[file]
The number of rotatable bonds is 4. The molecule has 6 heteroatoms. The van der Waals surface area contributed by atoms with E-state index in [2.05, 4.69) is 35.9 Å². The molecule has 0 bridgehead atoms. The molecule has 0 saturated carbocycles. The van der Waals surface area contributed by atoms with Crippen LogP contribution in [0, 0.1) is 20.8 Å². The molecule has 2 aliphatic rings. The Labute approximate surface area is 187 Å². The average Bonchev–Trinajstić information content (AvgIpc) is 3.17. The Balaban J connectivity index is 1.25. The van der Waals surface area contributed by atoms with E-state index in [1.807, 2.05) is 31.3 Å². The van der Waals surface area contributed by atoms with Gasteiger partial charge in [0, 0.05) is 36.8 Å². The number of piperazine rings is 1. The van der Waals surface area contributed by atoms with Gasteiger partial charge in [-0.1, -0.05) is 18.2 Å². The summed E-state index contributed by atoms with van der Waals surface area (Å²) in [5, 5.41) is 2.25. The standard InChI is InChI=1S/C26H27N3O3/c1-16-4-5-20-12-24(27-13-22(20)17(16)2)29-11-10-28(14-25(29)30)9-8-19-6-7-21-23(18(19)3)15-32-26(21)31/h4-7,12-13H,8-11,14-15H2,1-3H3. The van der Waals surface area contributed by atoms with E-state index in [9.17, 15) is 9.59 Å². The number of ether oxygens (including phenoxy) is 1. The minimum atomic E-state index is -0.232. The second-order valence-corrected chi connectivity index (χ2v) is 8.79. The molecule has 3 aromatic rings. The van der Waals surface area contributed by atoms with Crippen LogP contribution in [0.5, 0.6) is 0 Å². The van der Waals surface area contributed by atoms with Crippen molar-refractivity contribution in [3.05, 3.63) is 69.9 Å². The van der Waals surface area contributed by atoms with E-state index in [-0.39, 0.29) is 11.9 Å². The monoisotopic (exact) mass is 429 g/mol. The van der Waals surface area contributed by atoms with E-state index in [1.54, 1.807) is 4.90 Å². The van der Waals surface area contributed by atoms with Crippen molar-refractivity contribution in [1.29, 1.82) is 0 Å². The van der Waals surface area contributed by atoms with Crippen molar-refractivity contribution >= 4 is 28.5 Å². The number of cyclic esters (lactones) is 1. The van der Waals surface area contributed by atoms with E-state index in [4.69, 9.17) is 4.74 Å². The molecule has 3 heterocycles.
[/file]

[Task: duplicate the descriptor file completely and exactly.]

The number of rotatable bonds is 4. The molecule has 6 heteroatoms. The van der Waals surface area contributed by atoms with E-state index in [2.05, 4.69) is 35.9 Å². The molecule has 0 bridgehead atoms. The molecule has 0 saturated carbocycles. The van der Waals surface area contributed by atoms with Crippen LogP contribution in [0, 0.1) is 20.8 Å². The molecule has 2 aliphatic rings. The Labute approximate surface area is 187 Å². The average Bonchev–Trinajstić information content (AvgIpc) is 3.17. The Balaban J connectivity index is 1.25. The van der Waals surface area contributed by atoms with E-state index in [1.807, 2.05) is 31.3 Å². The van der Waals surface area contributed by atoms with Gasteiger partial charge in [0, 0.05) is 36.8 Å². The number of piperazine rings is 1. The van der Waals surface area contributed by atoms with Gasteiger partial charge in [-0.1, -0.05) is 18.2 Å². The summed E-state index contributed by atoms with van der Waals surface area (Å²) in [5, 5.41) is 2.25. The standard InChI is InChI=1S/C26H27N3O3/c1-16-4-5-20-12-24(27-13-22(20)17(16)2)29-11-10-28(14-25(29)30)9-8-19-6-7-21-23(18(19)3)15-32-26(21)31/h4-7,12-13H,8-11,14-15H2,1-3H3. The van der Waals surface area contributed by atoms with E-state index in [9.17, 15) is 9.59 Å². The number of ether oxygens (including phenoxy) is 1. The minimum atomic E-state index is -0.232. The second-order valence-corrected chi connectivity index (χ2v) is 8.79. The molecule has 3 aromatic rings. The van der Waals surface area contributed by atoms with Crippen LogP contribution in [0.5, 0.6) is 0 Å². The van der Waals surface area contributed by atoms with Crippen molar-refractivity contribution in [3.05, 3.63) is 69.9 Å². The van der Waals surface area contributed by atoms with E-state index in [-0.39, 0.29) is 11.9 Å². The monoisotopic (exact) mass is 429 g/mol. The van der Waals surface area contributed by atoms with E-state index in [1.54, 1.807) is 4.90 Å². The van der Waals surface area contributed by atoms with Crippen molar-refractivity contribution in [1.29, 1.82) is 0 Å². The van der Waals surface area contributed by atoms with Crippen molar-refractivity contribution >= 4 is 28.5 Å². The number of cyclic esters (lactones) is 1. The van der Waals surface area contributed by atoms with E-state index in [4.69, 9.17) is 4.74 Å². The molecule has 3 heterocycles.